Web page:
- The Washington Times - Wednesday, May 3, 2006

President Bush said yesterday he will not accept the emergency spending bill for war fighting and hurricane recovery that the Senate is expected to pass today, declaring that he will veto the legislation if the final House-Senate agreement goes beyond the limit he has set.

“The Congress needs to hear me loud and clear: If they spend more than $92.2 billion plus pandemic flu emergency funds, I will veto the bill,” Mr. Bush said in a speech to the American Council of Engineering Companies in Washington. “It’s important for there to be fiscal discipline in Washington, D.C., if we want to keep this economy strong.”

In a speech that brought the White House back to basic conservative themes of tax cuts and controlled spending, Mr. Bush called Democrats “consistently wrong” on the economy and laid out an extensive case for Republican economic accomplishments.

Mr. Bush has threatened to veto other bills but has never done so, in part, he says, because Congress has met his targets for spending.

The veto threat applies to additional spending, particularly $9 billion in hurricane relief above what the president requested, but not to the nearly $2 billion in border security funding that the Senate approved last week by shifting money from other parts of the bill. Mr. Bush also is willing to accept $2.3 billion to prepare for a flu pandemic.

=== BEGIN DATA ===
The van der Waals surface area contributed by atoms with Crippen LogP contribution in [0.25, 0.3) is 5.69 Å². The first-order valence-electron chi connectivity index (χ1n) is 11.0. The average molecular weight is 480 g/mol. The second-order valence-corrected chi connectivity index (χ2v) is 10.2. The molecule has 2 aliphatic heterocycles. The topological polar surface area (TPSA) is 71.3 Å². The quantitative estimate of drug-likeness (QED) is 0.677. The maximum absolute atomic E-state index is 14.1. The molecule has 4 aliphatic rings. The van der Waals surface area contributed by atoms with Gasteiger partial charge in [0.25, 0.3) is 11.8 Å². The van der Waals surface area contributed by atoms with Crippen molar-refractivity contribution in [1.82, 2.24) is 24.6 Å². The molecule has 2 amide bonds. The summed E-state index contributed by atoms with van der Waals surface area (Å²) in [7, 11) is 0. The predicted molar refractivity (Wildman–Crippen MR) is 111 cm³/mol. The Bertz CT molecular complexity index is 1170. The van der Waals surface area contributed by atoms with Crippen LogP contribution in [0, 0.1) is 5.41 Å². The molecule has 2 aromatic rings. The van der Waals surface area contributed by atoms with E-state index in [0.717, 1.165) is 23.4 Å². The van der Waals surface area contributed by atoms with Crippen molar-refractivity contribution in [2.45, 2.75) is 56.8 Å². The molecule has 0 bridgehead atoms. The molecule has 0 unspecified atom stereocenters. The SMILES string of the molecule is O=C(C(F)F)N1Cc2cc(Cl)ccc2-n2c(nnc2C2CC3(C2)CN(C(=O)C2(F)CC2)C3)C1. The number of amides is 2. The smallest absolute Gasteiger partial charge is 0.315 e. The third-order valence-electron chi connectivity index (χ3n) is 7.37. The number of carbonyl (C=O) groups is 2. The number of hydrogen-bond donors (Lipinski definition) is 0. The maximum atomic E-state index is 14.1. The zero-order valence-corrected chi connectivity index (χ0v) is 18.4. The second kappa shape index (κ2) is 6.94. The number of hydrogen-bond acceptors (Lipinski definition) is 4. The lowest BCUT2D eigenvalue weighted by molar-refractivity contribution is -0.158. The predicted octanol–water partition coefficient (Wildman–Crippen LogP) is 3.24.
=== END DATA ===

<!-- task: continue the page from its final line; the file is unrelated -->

Soon after the president issued his pledge, the Senate added still more spending and pushed the price tag of the bill near $109 billion — almost $17 billion higher than what Mr. Bush requested.

The bill started the week at $106.5 billion, but senators defied a White House request to offset $1.6 billion in additional funding for New Orleans levee repairs by making cuts elsewhere.

Yesterday, they added a $289 million amendment proposed by Sen. Edward M. Kennedy, Massachusetts Democrat, to compensate anyone hurt by a pandemic flu vaccine. The amendment was adopted on a 53-46 vote.

Conservative senators have tried unsuccessfully to return the bill’s funding to the president’s level.

The House in March passed an emergency spending bill at a level below the president’s target.

Mr. Bush yesterday said there is a clear difference between the ways Republicans and Democrats handle the economy. He pointed to a series of remarks from “members of the loyal opposition … who objected to tax relief all along the way.”

“The Democrats’ record of pessimism has been consistent; it’s been consistently wrong,” Mr. Bush said.

Mr. Bush wants Congress to make permanent his 2001 and 2003 tax-cut packages, provisions of which will expire under budget rules.

Republican leaders on Capitol Hill have agreed to a $70 billion package that would extend tax cuts on capital gains and dividends that are scheduled to expire in 2008.

“A tax increase would be disastrous for business, disastrous for families and disastrous for this economy,” Mr. Bush said.

Democrats call those tax cuts misguided and oppose an extension.

“The tax reconciliation bill giveaway on capital gains and dividends will do much more for Exxon Mobil board members than it will do for Exxon Mobil customers,” said Senate Minority Leader Harry Reid, Nevada Democrat. “America can certainly do better than that.”

Democratic National Committee spokeswoman Stacie Paxton said Mr. Bush is making a “fiscally irresponsible” move at a time of massive deficits.

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